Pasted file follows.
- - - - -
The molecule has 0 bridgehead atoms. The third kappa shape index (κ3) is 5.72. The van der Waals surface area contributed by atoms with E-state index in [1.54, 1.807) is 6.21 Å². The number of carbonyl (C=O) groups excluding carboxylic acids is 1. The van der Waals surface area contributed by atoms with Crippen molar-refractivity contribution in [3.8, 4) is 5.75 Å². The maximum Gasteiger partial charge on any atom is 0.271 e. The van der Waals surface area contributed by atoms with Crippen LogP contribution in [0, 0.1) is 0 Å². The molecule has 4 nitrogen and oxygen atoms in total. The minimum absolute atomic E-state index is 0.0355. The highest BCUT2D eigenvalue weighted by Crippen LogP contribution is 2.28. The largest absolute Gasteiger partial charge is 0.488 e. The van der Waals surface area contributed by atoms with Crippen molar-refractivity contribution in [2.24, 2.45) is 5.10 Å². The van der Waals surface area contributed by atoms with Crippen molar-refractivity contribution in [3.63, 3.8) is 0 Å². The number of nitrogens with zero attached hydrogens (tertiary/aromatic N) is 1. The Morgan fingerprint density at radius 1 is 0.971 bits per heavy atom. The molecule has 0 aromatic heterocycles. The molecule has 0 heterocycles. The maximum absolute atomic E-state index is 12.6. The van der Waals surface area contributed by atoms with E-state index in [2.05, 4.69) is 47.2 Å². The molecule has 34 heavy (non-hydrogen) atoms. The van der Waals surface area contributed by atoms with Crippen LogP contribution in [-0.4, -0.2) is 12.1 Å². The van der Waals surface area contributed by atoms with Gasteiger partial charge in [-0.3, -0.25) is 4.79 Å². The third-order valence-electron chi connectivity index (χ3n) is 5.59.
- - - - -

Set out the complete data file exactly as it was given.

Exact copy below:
The molecule has 0 bridgehead atoms. The third kappa shape index (κ3) is 5.72. The van der Waals surface area contributed by atoms with E-state index in [1.54, 1.807) is 6.21 Å². The number of carbonyl (C=O) groups excluding carboxylic acids is 1. The van der Waals surface area contributed by atoms with Crippen molar-refractivity contribution in [3.8, 4) is 5.75 Å². The maximum Gasteiger partial charge on any atom is 0.271 e. The van der Waals surface area contributed by atoms with Crippen LogP contribution in [0, 0.1) is 0 Å². The molecule has 4 nitrogen and oxygen atoms in total. The minimum absolute atomic E-state index is 0.0355. The highest BCUT2D eigenvalue weighted by Crippen LogP contribution is 2.28. The largest absolute Gasteiger partial charge is 0.488 e. The van der Waals surface area contributed by atoms with Crippen molar-refractivity contribution in [2.24, 2.45) is 5.10 Å². The van der Waals surface area contributed by atoms with Crippen molar-refractivity contribution in [3.63, 3.8) is 0 Å². The number of nitrogens with zero attached hydrogens (tertiary/aromatic N) is 1. The Morgan fingerprint density at radius 1 is 0.971 bits per heavy atom. The molecule has 0 aromatic heterocycles. The molecule has 0 heterocycles. The maximum absolute atomic E-state index is 12.6. The van der Waals surface area contributed by atoms with E-state index in [2.05, 4.69) is 47.2 Å². The molecule has 34 heavy (non-hydrogen) atoms. The van der Waals surface area contributed by atoms with Crippen LogP contribution in [-0.4, -0.2) is 12.1 Å². The van der Waals surface area contributed by atoms with Gasteiger partial charge in [-0.3, -0.25) is 4.79 Å². The third-order valence-electron chi connectivity index (χ3n) is 5.59.